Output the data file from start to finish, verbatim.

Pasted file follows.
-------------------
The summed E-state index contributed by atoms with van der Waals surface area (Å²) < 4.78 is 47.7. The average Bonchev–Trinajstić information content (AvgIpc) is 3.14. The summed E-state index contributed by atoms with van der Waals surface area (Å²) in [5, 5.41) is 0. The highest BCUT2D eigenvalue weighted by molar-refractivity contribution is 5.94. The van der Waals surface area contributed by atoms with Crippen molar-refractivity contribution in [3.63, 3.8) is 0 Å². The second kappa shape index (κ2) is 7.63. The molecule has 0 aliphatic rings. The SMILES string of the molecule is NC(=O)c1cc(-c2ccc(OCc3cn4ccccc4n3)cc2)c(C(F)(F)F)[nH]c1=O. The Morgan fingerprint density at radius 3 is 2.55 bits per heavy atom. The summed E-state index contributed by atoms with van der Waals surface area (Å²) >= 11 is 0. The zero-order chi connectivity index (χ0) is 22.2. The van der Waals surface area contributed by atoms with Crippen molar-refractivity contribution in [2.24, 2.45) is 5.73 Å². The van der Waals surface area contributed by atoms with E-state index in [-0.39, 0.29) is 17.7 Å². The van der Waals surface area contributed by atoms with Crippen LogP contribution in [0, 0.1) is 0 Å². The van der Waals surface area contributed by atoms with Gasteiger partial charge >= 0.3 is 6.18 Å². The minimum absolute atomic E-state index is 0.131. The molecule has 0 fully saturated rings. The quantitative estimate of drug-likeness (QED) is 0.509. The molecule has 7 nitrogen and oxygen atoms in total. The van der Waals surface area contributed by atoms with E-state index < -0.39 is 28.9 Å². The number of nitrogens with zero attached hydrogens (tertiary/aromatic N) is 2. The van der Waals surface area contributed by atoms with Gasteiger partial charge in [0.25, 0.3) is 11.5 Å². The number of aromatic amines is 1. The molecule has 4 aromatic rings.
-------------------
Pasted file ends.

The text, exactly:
The summed E-state index contributed by atoms with van der Waals surface area (Å²) < 4.78 is 47.7. The average Bonchev–Trinajstić information content (AvgIpc) is 3.14. The summed E-state index contributed by atoms with van der Waals surface area (Å²) in [5, 5.41) is 0. The highest BCUT2D eigenvalue weighted by molar-refractivity contribution is 5.94. The van der Waals surface area contributed by atoms with Crippen molar-refractivity contribution in [3.63, 3.8) is 0 Å². The second kappa shape index (κ2) is 7.63. The molecule has 0 aliphatic rings. The SMILES string of the molecule is NC(=O)c1cc(-c2ccc(OCc3cn4ccccc4n3)cc2)c(C(F)(F)F)[nH]c1=O. The Morgan fingerprint density at radius 3 is 2.55 bits per heavy atom. The summed E-state index contributed by atoms with van der Waals surface area (Å²) >= 11 is 0. The zero-order chi connectivity index (χ0) is 22.2. The van der Waals surface area contributed by atoms with Crippen molar-refractivity contribution in [2.24, 2.45) is 5.73 Å². The van der Waals surface area contributed by atoms with E-state index in [-0.39, 0.29) is 17.7 Å². The van der Waals surface area contributed by atoms with Crippen LogP contribution in [0, 0.1) is 0 Å². The van der Waals surface area contributed by atoms with Gasteiger partial charge >= 0.3 is 6.18 Å². The minimum absolute atomic E-state index is 0.131. The molecule has 0 fully saturated rings. The quantitative estimate of drug-likeness (QED) is 0.509. The molecule has 7 nitrogen and oxygen atoms in total. The van der Waals surface area contributed by atoms with E-state index < -0.39 is 28.9 Å². The number of nitrogens with zero attached hydrogens (tertiary/aromatic N) is 2. The van der Waals surface area contributed by atoms with Gasteiger partial charge in [0.25, 0.3) is 11.5 Å². The number of aromatic amines is 1. The molecule has 4 aromatic rings.